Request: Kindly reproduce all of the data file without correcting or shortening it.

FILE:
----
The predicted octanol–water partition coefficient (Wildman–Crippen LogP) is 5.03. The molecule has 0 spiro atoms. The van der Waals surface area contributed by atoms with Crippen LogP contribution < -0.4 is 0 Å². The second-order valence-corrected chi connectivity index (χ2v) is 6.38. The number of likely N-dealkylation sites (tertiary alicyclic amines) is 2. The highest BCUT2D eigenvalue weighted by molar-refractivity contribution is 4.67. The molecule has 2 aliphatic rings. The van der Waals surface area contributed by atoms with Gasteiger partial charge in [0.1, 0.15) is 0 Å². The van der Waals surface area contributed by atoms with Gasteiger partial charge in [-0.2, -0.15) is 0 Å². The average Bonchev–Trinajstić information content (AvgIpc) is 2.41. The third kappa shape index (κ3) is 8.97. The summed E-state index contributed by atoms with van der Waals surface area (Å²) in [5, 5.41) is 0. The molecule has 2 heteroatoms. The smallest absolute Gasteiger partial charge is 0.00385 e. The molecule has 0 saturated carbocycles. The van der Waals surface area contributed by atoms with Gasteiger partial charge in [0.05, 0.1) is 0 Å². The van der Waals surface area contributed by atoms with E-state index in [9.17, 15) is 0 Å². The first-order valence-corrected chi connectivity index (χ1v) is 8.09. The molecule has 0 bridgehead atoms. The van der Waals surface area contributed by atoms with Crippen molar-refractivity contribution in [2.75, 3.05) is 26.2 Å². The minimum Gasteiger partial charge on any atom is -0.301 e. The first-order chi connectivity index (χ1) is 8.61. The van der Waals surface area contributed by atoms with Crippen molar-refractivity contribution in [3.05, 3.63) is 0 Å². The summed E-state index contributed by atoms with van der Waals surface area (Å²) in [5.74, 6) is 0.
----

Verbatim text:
The predicted octanol–water partition coefficient (Wildman–Crippen LogP) is 5.03. The molecule has 0 spiro atoms. The van der Waals surface area contributed by atoms with Crippen LogP contribution < -0.4 is 0 Å². The second-order valence-corrected chi connectivity index (χ2v) is 6.38. The number of likely N-dealkylation sites (tertiary alicyclic amines) is 2. The highest BCUT2D eigenvalue weighted by molar-refractivity contribution is 4.67. The molecule has 2 aliphatic rings. The van der Waals surface area contributed by atoms with Gasteiger partial charge in [0.1, 0.15) is 0 Å². The van der Waals surface area contributed by atoms with Gasteiger partial charge in [-0.2, -0.15) is 0 Å². The average Bonchev–Trinajstić information content (AvgIpc) is 2.41. The third kappa shape index (κ3) is 8.97. The summed E-state index contributed by atoms with van der Waals surface area (Å²) in [5, 5.41) is 0. The molecule has 2 heteroatoms. The smallest absolute Gasteiger partial charge is 0.00385 e. The molecule has 0 saturated carbocycles. The van der Waals surface area contributed by atoms with Gasteiger partial charge in [0.05, 0.1) is 0 Å². The van der Waals surface area contributed by atoms with E-state index in [9.17, 15) is 0 Å². The first-order valence-corrected chi connectivity index (χ1v) is 8.09. The molecule has 0 bridgehead atoms. The van der Waals surface area contributed by atoms with Crippen molar-refractivity contribution in [2.75, 3.05) is 26.2 Å². The minimum Gasteiger partial charge on any atom is -0.301 e. The first-order chi connectivity index (χ1) is 8.61. The van der Waals surface area contributed by atoms with Crippen molar-refractivity contribution in [3.05, 3.63) is 0 Å². The summed E-state index contributed by atoms with van der Waals surface area (Å²) in [5.74, 6) is 0.